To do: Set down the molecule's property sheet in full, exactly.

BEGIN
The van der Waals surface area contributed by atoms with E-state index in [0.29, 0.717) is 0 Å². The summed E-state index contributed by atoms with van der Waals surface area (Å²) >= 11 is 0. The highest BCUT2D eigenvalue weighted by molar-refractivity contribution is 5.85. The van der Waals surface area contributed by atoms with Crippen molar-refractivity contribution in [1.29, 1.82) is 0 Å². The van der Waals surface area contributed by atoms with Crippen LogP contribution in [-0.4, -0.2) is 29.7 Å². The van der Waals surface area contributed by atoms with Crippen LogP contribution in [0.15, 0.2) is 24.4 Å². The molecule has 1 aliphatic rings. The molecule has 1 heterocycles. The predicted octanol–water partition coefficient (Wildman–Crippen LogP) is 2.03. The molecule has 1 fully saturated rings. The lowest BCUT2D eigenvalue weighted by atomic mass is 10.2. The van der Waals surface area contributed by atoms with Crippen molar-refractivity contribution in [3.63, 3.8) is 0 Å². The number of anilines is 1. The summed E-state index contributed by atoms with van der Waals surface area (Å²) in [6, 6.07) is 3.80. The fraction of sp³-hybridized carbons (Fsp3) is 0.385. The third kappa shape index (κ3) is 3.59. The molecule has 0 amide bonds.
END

The van der Waals surface area contributed by atoms with E-state index in [0.29, 0.717) is 0 Å². The summed E-state index contributed by atoms with van der Waals surface area (Å²) >= 11 is 0. The highest BCUT2D eigenvalue weighted by molar-refractivity contribution is 5.85. The van der Waals surface area contributed by atoms with Crippen molar-refractivity contribution in [1.29, 1.82) is 0 Å². The van der Waals surface area contributed by atoms with Crippen LogP contribution in [-0.4, -0.2) is 29.7 Å². The van der Waals surface area contributed by atoms with Crippen LogP contribution in [0.15, 0.2) is 24.4 Å². The molecule has 1 aliphatic rings. The molecule has 1 heterocycles. The predicted octanol–water partition coefficient (Wildman–Crippen LogP) is 2.03. The molecule has 1 fully saturated rings. The lowest BCUT2D eigenvalue weighted by atomic mass is 10.2. The van der Waals surface area contributed by atoms with Crippen molar-refractivity contribution in [3.63, 3.8) is 0 Å². The number of anilines is 1. The summed E-state index contributed by atoms with van der Waals surface area (Å²) in [6, 6.07) is 3.80. The fraction of sp³-hybridized carbons (Fsp3) is 0.385. The third kappa shape index (κ3) is 3.59. The molecule has 0 amide bonds.